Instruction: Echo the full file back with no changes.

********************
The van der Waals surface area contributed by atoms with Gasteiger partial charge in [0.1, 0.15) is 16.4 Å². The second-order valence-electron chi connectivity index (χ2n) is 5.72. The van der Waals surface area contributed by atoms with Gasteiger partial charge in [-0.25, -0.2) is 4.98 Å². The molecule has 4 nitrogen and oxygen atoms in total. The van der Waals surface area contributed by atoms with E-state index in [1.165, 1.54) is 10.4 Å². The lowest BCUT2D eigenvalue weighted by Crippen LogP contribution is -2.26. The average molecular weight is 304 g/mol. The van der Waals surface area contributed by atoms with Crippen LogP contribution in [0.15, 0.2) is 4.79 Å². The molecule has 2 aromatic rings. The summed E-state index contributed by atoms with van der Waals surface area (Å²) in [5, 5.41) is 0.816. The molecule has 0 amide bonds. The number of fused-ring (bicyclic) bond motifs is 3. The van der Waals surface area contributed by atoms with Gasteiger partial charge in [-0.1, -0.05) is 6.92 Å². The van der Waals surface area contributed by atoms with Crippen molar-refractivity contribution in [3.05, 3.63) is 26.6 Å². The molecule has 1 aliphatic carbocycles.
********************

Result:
The van der Waals surface area contributed by atoms with Gasteiger partial charge in [0.1, 0.15) is 16.4 Å². The second-order valence-electron chi connectivity index (χ2n) is 5.72. The van der Waals surface area contributed by atoms with Gasteiger partial charge in [-0.25, -0.2) is 4.98 Å². The molecule has 4 nitrogen and oxygen atoms in total. The van der Waals surface area contributed by atoms with E-state index in [1.165, 1.54) is 10.4 Å². The lowest BCUT2D eigenvalue weighted by Crippen LogP contribution is -2.26. The average molecular weight is 304 g/mol. The van der Waals surface area contributed by atoms with Crippen LogP contribution in [0.15, 0.2) is 4.79 Å². The molecule has 2 aromatic rings. The summed E-state index contributed by atoms with van der Waals surface area (Å²) in [5, 5.41) is 0.816. The molecule has 0 amide bonds. The number of fused-ring (bicyclic) bond motifs is 3. The van der Waals surface area contributed by atoms with Gasteiger partial charge in [-0.1, -0.05) is 6.92 Å². The van der Waals surface area contributed by atoms with Crippen molar-refractivity contribution in [3.05, 3.63) is 26.6 Å². The molecule has 1 aliphatic carbocycles.